10 August 2017 – A team of four NUS Computing students and professors won the coveted Robotics Science and Systems (RSS) 2017 Best Systems Paper Award for their paper, XPose: Reinventing User Interaction with Flying Cameras.
The paper, authored by fifth year Computer Science PhD student Lan Ziquan, recent Computer Engineering graduate and current research assistant Mohit Shridhar, Professor David Hsu and Associate Professor Zhao Shendong, merited the Best Systems Paper Award in Memory of Seth Teller, which is ‘given to outstanding systems papers presented at the RSS conference’.
They developed Xpose, a new interactive drone photo-taking system that capitalises on the drone’s autonomous flying capability. First, the drone takes exploratory sample photos of the subject from various angles. These samples appear on the user’s tablet or smartphone, and the user selects the sample photo that best approximates the user’s desired point of view of the subject. The user then uses the touch screen to adjust the position of elements in the photo and refine the composition of the sample photo until the subject is framed exactly to the user’s satisfaction. These adjustments send instructions to the drone to automatically reposition itself to capture the user’s desired point of view, rather than the more common approach of requiring users to pilot the drone to a position that will afford the desired point of view. Accordingly, during user tests, users completed specific photo-taking tasks more quickly with Xpose, than with the more common drone-piloting approach.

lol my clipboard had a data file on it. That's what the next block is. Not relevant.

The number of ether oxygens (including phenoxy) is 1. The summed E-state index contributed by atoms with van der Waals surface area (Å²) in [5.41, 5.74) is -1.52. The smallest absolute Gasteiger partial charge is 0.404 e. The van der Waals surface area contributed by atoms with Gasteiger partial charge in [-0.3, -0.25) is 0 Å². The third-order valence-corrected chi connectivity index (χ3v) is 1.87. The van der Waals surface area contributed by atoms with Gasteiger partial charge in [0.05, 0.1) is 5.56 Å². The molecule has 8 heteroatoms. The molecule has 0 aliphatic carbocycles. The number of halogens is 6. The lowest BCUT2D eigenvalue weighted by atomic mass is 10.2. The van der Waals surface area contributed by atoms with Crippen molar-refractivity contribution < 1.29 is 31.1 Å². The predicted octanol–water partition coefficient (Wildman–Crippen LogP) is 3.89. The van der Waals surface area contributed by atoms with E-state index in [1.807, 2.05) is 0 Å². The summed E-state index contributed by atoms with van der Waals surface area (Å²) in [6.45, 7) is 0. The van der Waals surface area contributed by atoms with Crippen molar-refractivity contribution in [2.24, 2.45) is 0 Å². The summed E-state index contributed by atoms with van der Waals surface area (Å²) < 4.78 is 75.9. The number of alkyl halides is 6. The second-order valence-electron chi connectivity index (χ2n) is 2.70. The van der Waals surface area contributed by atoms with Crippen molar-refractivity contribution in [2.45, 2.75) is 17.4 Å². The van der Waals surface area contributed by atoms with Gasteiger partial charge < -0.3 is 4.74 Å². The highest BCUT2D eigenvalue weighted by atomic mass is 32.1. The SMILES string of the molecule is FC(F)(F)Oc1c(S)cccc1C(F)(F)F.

“Xpose was a result of interdisciplinary collaboration--throughout this project, we integrated interaction design and system design. The collaboration between Prof. Zhao, a leading expert in Human Computer Interaction (HCI), and us, gave this project unique strengths. We learned a lot from each other,” explained Prof. Hsu. “The other two papers that were finalists in the Best Systems Paper category were produced by researchers from Carnegie Mellon University and University of Michigan—both world renowned universities for robotics research. We were lucky to prevail over such strong competition,” said Prof. Hsu. RSS is the most competitive international conference in robotics. Over 70 high quality papers addressing all areas of robotics from researchers around the world were accepted at RSS 2017, which was held at the Massachusetts Institute of Technology (MIT), USA, in mid-July.